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Mozilla is doing just fine

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The Firefox browser once had a tight bond with Google, not so much today. Mozilla is doing just fine without the millions of dollars it once pulled in from Google.

The developer behind the widely used Firefox browser said recently that it no longer relies on Google for its revenue and is confident new search-engine deals will bring in even more money.

For years, Google in effect sponsored Mozilla by paying for Web searches launched through Firefox. In 2014, the deal accounted for most of the nonprofit organization’s $330 million in revenue, according to financial results released for that year.

Mozilla, based in Mountain View, California, ditched the global Google deal at the end of last year, moving instead to regional deals with other search engine companies, notably Yahoo in the United States, Baidu in China and Yandex in Russia. Now, Mozilla gets no revenue at all from Google, even though Google is still the default search engine for Firefox users in Europe.

For Mozilla, more competition means giving consumers increased choices when they access information and services online. The online world has pushed beyond the PC, expanding to mobile experiences tightly controlled by companies like Apple and Google. A self-reliant Mozilla would help make it harder for those giants to abuse their positions of power by, for example, skewing search results in their own favor or blocking access to content from rivals.

Google and Mozilla often are allies, each seeking to make the Web better for activities like e-commerce, blogging, social networking, news publishing and communication. The tight financial relationship is unusual given how often Google was at odds with Mozilla’s mission to ensure people have choices in their online activities. Google maintains tight control over its Android smartphone software and its many linked services such as Google Maps, Gmail, YouTube, Google Music and Google Docs.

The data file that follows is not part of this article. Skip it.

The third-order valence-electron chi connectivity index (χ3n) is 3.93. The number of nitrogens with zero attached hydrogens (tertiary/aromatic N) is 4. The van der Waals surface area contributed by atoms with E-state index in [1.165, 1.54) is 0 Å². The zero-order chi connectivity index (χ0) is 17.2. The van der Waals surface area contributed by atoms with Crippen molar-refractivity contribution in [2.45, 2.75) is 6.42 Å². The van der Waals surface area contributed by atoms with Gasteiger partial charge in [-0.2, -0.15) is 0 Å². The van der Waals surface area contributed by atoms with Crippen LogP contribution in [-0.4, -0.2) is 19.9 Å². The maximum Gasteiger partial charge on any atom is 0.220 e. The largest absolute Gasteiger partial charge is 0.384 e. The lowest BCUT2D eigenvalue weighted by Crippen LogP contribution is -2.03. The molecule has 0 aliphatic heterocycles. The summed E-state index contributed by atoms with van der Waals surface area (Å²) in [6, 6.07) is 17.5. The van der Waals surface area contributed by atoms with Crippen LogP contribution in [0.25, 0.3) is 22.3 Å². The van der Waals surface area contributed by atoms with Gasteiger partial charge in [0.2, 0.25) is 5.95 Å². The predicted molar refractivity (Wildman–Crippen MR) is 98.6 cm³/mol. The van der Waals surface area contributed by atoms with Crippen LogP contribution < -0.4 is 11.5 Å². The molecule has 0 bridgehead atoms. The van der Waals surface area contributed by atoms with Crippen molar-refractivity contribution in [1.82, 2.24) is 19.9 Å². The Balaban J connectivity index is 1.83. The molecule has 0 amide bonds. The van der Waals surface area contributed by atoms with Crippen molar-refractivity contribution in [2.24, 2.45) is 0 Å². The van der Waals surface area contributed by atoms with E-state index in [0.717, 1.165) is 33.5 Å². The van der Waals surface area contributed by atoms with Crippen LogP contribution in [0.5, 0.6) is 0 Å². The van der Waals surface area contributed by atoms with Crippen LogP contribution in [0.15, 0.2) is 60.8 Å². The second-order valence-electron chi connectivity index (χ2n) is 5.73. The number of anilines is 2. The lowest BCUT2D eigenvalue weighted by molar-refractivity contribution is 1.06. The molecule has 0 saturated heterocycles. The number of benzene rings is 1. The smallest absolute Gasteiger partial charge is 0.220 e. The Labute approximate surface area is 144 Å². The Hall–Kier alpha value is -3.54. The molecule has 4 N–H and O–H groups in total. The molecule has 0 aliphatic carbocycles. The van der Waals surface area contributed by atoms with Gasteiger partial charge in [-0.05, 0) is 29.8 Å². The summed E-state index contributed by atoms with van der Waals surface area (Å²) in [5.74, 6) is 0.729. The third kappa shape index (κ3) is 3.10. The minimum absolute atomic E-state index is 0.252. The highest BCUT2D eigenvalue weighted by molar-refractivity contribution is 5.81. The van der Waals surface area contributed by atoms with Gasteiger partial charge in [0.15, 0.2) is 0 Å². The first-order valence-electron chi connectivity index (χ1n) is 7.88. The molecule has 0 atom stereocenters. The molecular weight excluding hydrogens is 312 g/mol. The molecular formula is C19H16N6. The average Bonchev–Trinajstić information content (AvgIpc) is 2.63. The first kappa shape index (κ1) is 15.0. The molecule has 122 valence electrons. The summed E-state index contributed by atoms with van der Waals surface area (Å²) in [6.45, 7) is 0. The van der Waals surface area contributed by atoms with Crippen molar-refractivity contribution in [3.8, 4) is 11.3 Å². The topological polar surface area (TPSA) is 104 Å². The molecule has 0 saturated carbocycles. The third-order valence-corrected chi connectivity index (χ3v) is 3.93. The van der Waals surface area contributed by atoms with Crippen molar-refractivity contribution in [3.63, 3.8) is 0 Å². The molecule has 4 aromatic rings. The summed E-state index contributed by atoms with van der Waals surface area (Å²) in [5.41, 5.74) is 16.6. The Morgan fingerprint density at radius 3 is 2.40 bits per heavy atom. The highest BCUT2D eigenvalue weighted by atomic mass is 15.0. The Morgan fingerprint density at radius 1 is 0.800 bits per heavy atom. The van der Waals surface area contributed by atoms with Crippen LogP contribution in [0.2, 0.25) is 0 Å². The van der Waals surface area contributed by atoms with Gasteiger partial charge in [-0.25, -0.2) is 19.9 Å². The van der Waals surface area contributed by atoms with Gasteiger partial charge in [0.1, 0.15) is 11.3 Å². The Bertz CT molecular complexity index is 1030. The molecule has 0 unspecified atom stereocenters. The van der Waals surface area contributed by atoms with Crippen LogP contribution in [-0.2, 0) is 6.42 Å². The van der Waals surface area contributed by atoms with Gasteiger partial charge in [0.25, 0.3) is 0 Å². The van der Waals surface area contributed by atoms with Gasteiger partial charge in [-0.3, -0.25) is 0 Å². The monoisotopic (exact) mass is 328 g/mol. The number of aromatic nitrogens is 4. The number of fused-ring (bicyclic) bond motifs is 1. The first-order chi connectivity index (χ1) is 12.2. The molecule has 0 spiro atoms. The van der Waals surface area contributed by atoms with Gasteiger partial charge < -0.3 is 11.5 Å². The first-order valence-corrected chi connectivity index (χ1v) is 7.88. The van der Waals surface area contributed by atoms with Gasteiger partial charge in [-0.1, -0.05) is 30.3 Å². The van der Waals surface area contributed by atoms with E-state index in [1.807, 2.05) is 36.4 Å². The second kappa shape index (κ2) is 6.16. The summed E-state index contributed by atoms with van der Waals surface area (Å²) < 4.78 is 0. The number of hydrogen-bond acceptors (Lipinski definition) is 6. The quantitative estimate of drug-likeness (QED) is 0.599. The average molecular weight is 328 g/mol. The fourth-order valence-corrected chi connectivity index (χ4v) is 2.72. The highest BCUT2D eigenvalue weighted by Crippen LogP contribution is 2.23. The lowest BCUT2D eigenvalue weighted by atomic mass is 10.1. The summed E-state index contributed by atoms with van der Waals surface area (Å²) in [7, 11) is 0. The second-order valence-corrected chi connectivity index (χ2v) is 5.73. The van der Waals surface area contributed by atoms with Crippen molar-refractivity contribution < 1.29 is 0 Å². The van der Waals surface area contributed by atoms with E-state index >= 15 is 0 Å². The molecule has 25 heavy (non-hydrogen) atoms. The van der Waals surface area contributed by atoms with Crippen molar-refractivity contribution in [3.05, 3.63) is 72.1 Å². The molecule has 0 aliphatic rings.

Mozilla is holding it’s own financially and expects to keep doing so without Google’s money. Its revenue for 2014, based on a recent tax file, came in at $330 million, up from $314 million in 2013. Mozilla is a nonprofit organization that doesn’t operate like Google, Microsoft and Apple, its biggest competitors in the browser market. Mozilla does however pay attention to keeping the lights on and recruiting talent.

It had about $270 million in cash and cash equivalents at the end of 2014, a $20 million increase from a year earlier. It now employs about 1,000 people worldwide, boosted by the work of more than 10,000 volunteers. Mozilla’s search-related income is based on a combination of fixed payments and revenue that depends on the traffic that Firefox generates.

The Firefox browser has had an OS strategy shift. In the smartphone realm, Mozilla has been trying to combat the dominance of Google’s Android and Apple’s competing iOS with its own mobile operating system, Firefox OS. Mozilla’s strategy had been to spread the software to lower-end phones in developing markets that hadn’t yet undergone the smartphone revolution. However, Chris Beard, who took over as Mozilla’s chief executive in 2014, concluded earlier this year that the plan wasn’t working. The new mobile goal is to spread Firefox OS to enthusiasts.

Now, Android phone users can install a version that runs as an Android app or, for those feeling more experimental; completely replace Android with Firefox OS. That effort also includes a version of Firefox for Android phones and, as of two weeks ago, Firefox for Apple’s iOS. Because of Apple’s rules, though, Firefox for iOS is built with Apple’s browser technology at the core, which means Mozilla can’t use it to advance the Web standards it believes are important.

Mozilla has been saying for years that it is trying to boost its mobile efforts, but it has not had much to show. On smartphones, its share of browser usage is virtually nonexistent. Firefox OS is equally absent among mobile operating systems. Mozilla has helped advance Web technology for mobile devices, though. Even if that doesn’t necessarily directly help Firefox, the tech can aid the Web itself when other browser makers embrace the standards.

Despite challenges, Mozilla remains committed to its core mission. Even if people do not seem to fret about the degree of control Apple and Google exercise over them today, that can change, as it did a decade ago when Firefox showed the world there was a desirable alternative to Microsoft’s Internet Explorer browser. Mozilla’s place in the browser world seems a bit complex for now, but it’s persistence is enough to take it far.